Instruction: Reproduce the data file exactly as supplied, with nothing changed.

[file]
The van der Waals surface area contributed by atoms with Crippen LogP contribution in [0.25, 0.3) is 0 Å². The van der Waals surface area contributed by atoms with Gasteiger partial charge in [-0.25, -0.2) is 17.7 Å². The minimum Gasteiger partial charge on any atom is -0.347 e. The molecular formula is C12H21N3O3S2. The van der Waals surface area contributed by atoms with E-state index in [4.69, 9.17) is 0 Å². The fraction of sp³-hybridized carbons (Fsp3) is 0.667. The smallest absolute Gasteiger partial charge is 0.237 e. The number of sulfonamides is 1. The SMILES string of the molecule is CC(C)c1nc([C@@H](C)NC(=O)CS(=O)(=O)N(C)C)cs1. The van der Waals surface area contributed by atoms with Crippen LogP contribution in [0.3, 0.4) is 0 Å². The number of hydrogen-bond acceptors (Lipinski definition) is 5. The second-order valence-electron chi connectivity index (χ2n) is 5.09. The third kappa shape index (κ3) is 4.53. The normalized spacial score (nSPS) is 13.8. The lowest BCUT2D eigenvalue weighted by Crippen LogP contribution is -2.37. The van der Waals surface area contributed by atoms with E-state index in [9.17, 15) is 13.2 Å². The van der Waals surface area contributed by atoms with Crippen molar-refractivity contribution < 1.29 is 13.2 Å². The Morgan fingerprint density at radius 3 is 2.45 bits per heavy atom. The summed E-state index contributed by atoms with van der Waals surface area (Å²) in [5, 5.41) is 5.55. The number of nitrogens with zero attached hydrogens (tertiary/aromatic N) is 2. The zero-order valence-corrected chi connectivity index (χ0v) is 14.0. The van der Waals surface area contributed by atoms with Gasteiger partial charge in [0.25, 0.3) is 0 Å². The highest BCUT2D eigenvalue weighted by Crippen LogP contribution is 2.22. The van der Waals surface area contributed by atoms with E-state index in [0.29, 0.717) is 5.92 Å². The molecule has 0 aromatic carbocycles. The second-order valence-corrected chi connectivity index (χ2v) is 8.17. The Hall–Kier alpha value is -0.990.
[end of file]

The van der Waals surface area contributed by atoms with Crippen LogP contribution in [0.25, 0.3) is 0 Å². The van der Waals surface area contributed by atoms with Gasteiger partial charge in [-0.25, -0.2) is 17.7 Å². The minimum Gasteiger partial charge on any atom is -0.347 e. The molecular formula is C12H21N3O3S2. The van der Waals surface area contributed by atoms with E-state index in [4.69, 9.17) is 0 Å². The fraction of sp³-hybridized carbons (Fsp3) is 0.667. The smallest absolute Gasteiger partial charge is 0.237 e. The number of sulfonamides is 1. The SMILES string of the molecule is CC(C)c1nc([C@@H](C)NC(=O)CS(=O)(=O)N(C)C)cs1. The van der Waals surface area contributed by atoms with Crippen LogP contribution in [0.3, 0.4) is 0 Å². The number of hydrogen-bond acceptors (Lipinski definition) is 5. The second-order valence-electron chi connectivity index (χ2n) is 5.09. The third kappa shape index (κ3) is 4.53. The normalized spacial score (nSPS) is 13.8. The lowest BCUT2D eigenvalue weighted by Crippen LogP contribution is -2.37. The van der Waals surface area contributed by atoms with E-state index in [9.17, 15) is 13.2 Å². The van der Waals surface area contributed by atoms with Crippen molar-refractivity contribution < 1.29 is 13.2 Å². The Morgan fingerprint density at radius 3 is 2.45 bits per heavy atom. The summed E-state index contributed by atoms with van der Waals surface area (Å²) in [5, 5.41) is 5.55. The number of nitrogens with zero attached hydrogens (tertiary/aromatic N) is 2. The zero-order valence-corrected chi connectivity index (χ0v) is 14.0. The van der Waals surface area contributed by atoms with Gasteiger partial charge in [0.25, 0.3) is 0 Å². The highest BCUT2D eigenvalue weighted by Crippen LogP contribution is 2.22. The van der Waals surface area contributed by atoms with E-state index in [0.29, 0.717) is 5.92 Å². The molecule has 0 aromatic carbocycles. The second-order valence-corrected chi connectivity index (χ2v) is 8.17. The Hall–Kier alpha value is -0.990.